Choose Your Weapon with Jim Burnworth

Discussion in 'Firearms & Ammunition' started by Saul, May 17, 2014.

  1. Saul

    Saul AH Veteran

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    So I was watching Choose Your Weapon with Jim Burnworth from Western Extreme. I have always really liked him and his hunting advice. The thing that really rubbed me the wrong way, especially about this episode, is his gun recommendations. He normally recommends the .338 Lapua for hunting African plains game and sometimes even elk. Now I see him recommending a benchrest rifle chambered in the .338 lapua necked down to 7mm while hunting antelope. He says it's a great gun for new shooters who can't handle lots of recoil. I may not know a lot about hunting African plains game or the .338 lapua round for hunting, but this seems like really irresponsible advice. Does anyone have any opinions on Jim Burnworth or his caliber recommendations. I just want to know what the consensus is from the African plains game hunting community before I jump to conclusions about him or his show.
     
  2. BRICKBURN

    BRICKBURN SUPER MODERATOR CONTRIBUTOR GOLD BENEFACTOR AH Ambassador

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    That is a lot of gun for plains game. You will not be found short on the big stuff for sure.
    Sounds like someone has a pet round to me.

    Any rationale for the suggestion he's made?
     
  3. Saul

    Saul AH Veteran

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    Basically he said it is plenty of power to hammer big game at any range. He has several custom rifles in .338 lapua and says its his favorite caliber because of performance and customizability. He says the .338 lapua necked down to 7mm is a low recoil alternative.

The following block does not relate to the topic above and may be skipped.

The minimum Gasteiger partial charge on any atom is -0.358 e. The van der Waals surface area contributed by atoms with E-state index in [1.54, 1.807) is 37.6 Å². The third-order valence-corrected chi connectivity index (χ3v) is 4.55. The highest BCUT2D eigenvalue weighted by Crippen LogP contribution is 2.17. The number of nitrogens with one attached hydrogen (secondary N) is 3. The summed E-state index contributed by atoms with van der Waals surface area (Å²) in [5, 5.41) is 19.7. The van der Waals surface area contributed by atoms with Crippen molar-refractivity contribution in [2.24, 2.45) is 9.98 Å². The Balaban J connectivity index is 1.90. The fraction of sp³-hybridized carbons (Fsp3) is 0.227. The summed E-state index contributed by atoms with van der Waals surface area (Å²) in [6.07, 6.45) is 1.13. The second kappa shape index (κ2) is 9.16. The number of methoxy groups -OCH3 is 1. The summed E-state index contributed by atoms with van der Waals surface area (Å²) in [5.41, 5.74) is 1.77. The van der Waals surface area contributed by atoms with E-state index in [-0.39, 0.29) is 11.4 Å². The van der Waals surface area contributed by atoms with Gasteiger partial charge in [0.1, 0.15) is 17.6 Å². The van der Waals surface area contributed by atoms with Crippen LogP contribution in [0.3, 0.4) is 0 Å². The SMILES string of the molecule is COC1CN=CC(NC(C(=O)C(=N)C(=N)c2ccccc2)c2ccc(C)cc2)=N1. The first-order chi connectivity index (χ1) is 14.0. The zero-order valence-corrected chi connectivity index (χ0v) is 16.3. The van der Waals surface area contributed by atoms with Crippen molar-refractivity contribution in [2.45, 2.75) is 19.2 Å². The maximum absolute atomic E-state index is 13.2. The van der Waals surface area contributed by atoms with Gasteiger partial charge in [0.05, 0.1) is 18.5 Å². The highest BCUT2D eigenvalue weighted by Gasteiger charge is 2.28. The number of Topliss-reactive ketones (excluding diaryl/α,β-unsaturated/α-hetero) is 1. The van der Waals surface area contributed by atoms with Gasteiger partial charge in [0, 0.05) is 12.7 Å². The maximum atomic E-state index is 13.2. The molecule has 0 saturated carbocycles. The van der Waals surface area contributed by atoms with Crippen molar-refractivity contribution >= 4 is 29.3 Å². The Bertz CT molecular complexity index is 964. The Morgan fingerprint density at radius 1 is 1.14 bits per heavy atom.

4. Johnny7604

    Johnny7604 BRONZE SUPPORTER AH Veteran

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    Being a long time shooting instructor, owner and avid fan of the .338 Lapua I would strongly recommend AGAINST this round or any wildcat being used for beginner shooters. Let me explain why.

    It is ridiculously expensive to shoot especially if you don't reload.

    The comment of a 7mm wildcat being low recoil is about as stupid a comment as I've ever heard. Pack 95 grains of powder behind any bullet and it will kick the crap out of you.

    What kind of barrel life are you going to get with a 7mm version. Less than 1000 rounds would be my guess.

    Putting a heavy kicker in front of any beginning shooter is a fantastic way to develop a world class flinch.